Microglia: Architects of the Developing Nervous System

UMMS Affiliation

Department of Neurobiology; Schafer Lab; Graduate School of Biomedical Sciences, Neuroscience Program

Publication Date


Document Type



Cell Biology | Developmental Biology | Developmental Neuroscience


Microglia are resident macrophages of the central nervous system (CNS), representing 5-10% of total CNS cells. Recent findings reveal that microglia enter the embryonic brain, take up residence before the differentiation of other CNS cell types, and become critical regulators of CNS development. Here, we discuss exciting new work implicating microglia in a range of developmental processes, including regulation of cell number and spatial patterning of CNS cells, myelination, and formation and refinement of neural circuits. Furthermore, we review studies suggesting that these cellular functions result in the modulation of behavior, which has important implications for a variety of neurological disorders.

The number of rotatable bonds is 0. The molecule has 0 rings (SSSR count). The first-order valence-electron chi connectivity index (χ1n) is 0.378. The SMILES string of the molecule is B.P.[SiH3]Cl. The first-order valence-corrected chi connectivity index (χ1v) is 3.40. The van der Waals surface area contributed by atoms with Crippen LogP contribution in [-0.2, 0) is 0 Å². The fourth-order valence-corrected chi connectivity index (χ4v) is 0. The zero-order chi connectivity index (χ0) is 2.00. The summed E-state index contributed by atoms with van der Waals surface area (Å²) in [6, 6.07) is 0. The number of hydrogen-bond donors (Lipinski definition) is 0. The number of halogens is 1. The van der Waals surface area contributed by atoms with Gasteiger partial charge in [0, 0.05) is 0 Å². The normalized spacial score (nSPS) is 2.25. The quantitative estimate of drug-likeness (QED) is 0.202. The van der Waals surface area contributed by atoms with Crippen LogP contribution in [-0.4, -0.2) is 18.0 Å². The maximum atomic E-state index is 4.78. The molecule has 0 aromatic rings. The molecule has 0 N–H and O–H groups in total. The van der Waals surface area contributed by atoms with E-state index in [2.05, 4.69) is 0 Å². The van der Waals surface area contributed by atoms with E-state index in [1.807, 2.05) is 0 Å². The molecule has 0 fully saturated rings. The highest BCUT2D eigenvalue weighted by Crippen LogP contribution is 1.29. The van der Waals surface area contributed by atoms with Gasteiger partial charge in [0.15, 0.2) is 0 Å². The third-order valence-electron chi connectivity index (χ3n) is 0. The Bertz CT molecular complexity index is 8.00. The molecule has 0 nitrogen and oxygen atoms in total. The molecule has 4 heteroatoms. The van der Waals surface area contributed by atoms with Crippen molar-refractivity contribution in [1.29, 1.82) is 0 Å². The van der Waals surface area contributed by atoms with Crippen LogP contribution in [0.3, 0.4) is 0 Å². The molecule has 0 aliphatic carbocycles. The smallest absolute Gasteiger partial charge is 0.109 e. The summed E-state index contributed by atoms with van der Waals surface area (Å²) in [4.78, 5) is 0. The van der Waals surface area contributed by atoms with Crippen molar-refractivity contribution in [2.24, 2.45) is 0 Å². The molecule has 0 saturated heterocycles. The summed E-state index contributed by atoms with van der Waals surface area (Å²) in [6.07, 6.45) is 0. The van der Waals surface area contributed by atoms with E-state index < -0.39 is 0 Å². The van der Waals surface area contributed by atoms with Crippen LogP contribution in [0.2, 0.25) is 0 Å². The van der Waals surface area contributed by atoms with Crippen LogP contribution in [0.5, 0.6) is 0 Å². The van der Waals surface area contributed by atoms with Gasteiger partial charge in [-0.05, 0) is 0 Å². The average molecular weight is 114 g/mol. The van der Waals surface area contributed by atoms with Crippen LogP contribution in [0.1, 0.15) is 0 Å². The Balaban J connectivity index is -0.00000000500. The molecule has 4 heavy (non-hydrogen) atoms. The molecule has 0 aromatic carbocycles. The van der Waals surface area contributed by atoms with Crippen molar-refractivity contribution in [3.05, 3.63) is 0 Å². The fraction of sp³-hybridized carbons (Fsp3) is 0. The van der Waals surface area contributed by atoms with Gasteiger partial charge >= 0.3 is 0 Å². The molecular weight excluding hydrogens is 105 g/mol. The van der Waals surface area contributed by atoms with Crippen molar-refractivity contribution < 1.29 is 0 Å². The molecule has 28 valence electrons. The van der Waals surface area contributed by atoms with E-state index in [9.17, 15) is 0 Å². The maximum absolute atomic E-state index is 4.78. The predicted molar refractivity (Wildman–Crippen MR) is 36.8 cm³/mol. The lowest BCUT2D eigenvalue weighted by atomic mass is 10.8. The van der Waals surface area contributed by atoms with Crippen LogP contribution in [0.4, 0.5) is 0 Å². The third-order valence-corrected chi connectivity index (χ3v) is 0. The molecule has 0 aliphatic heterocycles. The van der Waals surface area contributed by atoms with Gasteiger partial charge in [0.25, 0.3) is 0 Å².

central nervous system, development, microglia

DOI of Published Version



Trends Cell Biol. 2016 Aug;26(8):587-97. doi: 10.1016/j.tcb.2016.02.006. Epub 2016 Mar 20. Link to article on publisher's site

Journal/Book/Conference Title

Trends in cell biology


First author Jeffrey Frost is a doctoral student in the Neuroscience Program in the Graduate School of Biomedical Sciences (GSBS) at UMass Medical School.

Related Resources

Link to Article in PubMed

PubMed ID